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Contents
  1. I. Introduction (30m)
  2. II. Basic Reporting (60m)
  3. III. Basic Storytelling (30m)

Basic Toolkit / Finding a Solutions-Oriented Story

Solutions Journalism and Investigations

In many ways, investigative reporting is an ideal vehicle for solutions journalism. The reporting mechanics are essentially the same in both cases: reporters must understand not just what happened, but how and why it happened.

If done well, solutions journalism can strengthen the most hard-hitting investigations. It’s a way to hold public officials responsible not just for bad stuff they may be doing, but also for the good stuff they aren’t trying. Profiling examples of success takes away any excuses for bad behavior. It’s also often a fresher, more reader-friendly way to report on a depressing subject.

Here are two ways you could add a solutions focus to your next investigative series:

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Contrast your investigative expose with a solutions story

Strengthen your exposé by also reporting on a comparable or nearby place that’s doing it better. Many investigative series give a cursory mention to better responses. Don’t waste that story! Use it to explore deeply why that response works, and what others can learn from it.

The Center for Investigative Reporting’s Katharine Mieszkowski investigated the difficulty California parents face when looking for vital information about the safety of potential childcare providers. This was a critical first step in holding policy makers accountable. But like so many investigations, it was only the first step; pointing out the inadequacy of California’s outdated system spurred outrage, but didn’t provide answers as to what concerned parents might advocate for instead.

Courtney Martin later reported on Indiana, a state where inspectors are using the latest in technology—including tablets in the field—and administrators are structuring services online, in person, and over the phone so that busy, overwhelmed parents can get the information they need to keep their kids safe. Now California parents don’t just have the knowledge of what’s broken, but a viable example to point to when they demand better services.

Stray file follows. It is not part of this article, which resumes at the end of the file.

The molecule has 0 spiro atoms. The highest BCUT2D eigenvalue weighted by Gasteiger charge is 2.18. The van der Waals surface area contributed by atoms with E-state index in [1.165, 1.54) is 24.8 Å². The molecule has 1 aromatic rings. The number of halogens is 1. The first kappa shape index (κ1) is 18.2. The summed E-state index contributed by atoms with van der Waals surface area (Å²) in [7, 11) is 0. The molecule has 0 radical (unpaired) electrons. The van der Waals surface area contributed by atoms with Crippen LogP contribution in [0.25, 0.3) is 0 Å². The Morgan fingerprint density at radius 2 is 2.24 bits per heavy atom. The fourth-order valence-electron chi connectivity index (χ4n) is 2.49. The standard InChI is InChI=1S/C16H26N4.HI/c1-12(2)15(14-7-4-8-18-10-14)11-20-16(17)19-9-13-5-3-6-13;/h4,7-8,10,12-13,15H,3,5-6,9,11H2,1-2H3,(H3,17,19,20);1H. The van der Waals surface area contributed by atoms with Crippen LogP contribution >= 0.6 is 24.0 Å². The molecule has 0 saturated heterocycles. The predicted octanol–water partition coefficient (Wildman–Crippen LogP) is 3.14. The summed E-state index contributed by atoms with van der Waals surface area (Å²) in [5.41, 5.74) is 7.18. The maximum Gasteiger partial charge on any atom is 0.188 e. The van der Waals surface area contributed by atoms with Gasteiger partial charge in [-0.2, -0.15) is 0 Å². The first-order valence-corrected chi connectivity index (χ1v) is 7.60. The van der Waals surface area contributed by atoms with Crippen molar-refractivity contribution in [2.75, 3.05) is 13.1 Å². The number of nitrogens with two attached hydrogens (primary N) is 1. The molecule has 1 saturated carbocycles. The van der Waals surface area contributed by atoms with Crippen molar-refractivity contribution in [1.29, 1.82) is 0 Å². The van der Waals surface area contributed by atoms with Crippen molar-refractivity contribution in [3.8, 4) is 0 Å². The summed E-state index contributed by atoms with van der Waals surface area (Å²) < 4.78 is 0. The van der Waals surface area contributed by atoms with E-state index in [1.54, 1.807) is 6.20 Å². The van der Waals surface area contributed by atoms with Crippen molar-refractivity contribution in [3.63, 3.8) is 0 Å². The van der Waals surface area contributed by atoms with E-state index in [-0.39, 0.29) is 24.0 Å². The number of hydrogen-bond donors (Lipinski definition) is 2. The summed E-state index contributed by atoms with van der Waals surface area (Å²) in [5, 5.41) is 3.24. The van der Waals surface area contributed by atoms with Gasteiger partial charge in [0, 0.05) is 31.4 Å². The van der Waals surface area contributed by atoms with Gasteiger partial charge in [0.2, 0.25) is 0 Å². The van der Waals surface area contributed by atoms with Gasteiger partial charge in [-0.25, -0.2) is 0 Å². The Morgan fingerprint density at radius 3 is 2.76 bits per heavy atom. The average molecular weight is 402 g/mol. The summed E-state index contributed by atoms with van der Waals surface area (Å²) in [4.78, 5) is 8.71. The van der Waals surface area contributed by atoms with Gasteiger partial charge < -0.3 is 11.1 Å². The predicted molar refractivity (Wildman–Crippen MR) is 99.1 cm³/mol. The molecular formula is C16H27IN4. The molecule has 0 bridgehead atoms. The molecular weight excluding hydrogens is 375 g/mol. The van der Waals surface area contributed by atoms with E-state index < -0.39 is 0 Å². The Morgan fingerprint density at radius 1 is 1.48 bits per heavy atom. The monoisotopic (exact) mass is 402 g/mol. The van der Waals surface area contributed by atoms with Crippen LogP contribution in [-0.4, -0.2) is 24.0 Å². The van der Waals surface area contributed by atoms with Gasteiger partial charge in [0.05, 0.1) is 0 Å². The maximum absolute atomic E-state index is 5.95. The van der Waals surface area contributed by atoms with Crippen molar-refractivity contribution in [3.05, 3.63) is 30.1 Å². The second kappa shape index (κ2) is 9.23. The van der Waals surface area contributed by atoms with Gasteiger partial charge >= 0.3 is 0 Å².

Frame your investigation with a solutions story

Let’s say you are exposing bad behavior. For example, nursing home industry lobbyists persuade state legislatures to go soft on nursing home abuse. Or, the for-profit prison industry runs a public relations campaign that keeps states from instituting drug courts and other alternatives to prison.

Has any place successfully bucked that pressure to do the right thing? If so, you can tell the story of one place’s successful efforts to defy it. In the process, you can report on everything you would have put into a more traditionally- framed expose. In our section on solutions reporting and impact, we talk about how Tina Rosenberg did just this in her investigation of how Brazil handled the HIV/AIDS epidemic at the turn of the century.

4 Comments

  • Jeff Elder

    It hadn’t occurred to me to contrast an expose with a successful approach elsewhere. Clearly that would add to the coverage and the credibility of the investigation.

  • Mary Agoyi

    Personally, I think it is possible to use a template that works in a different country even a different continent. Keeping in view that despite the separate climes, the indices and surrounding factors might actually be similar... for example, underdeveloped sub-Saharan countries and 3rd world Asian countries.

  • Chidera Rosecamille Aneke

    Does this means that it is also possible to use what works in a different country (in a different continent) considering that the indices might be different to portray what my country isn't getting right?

  • Chidera Rosecamille Aneke

    Does this means that it is also possible to use what works in a different country (in a different continent) considering that the indices might be different to portray what my country isn't getting right?

Doing Solutions Journalism on Deadline

Introduction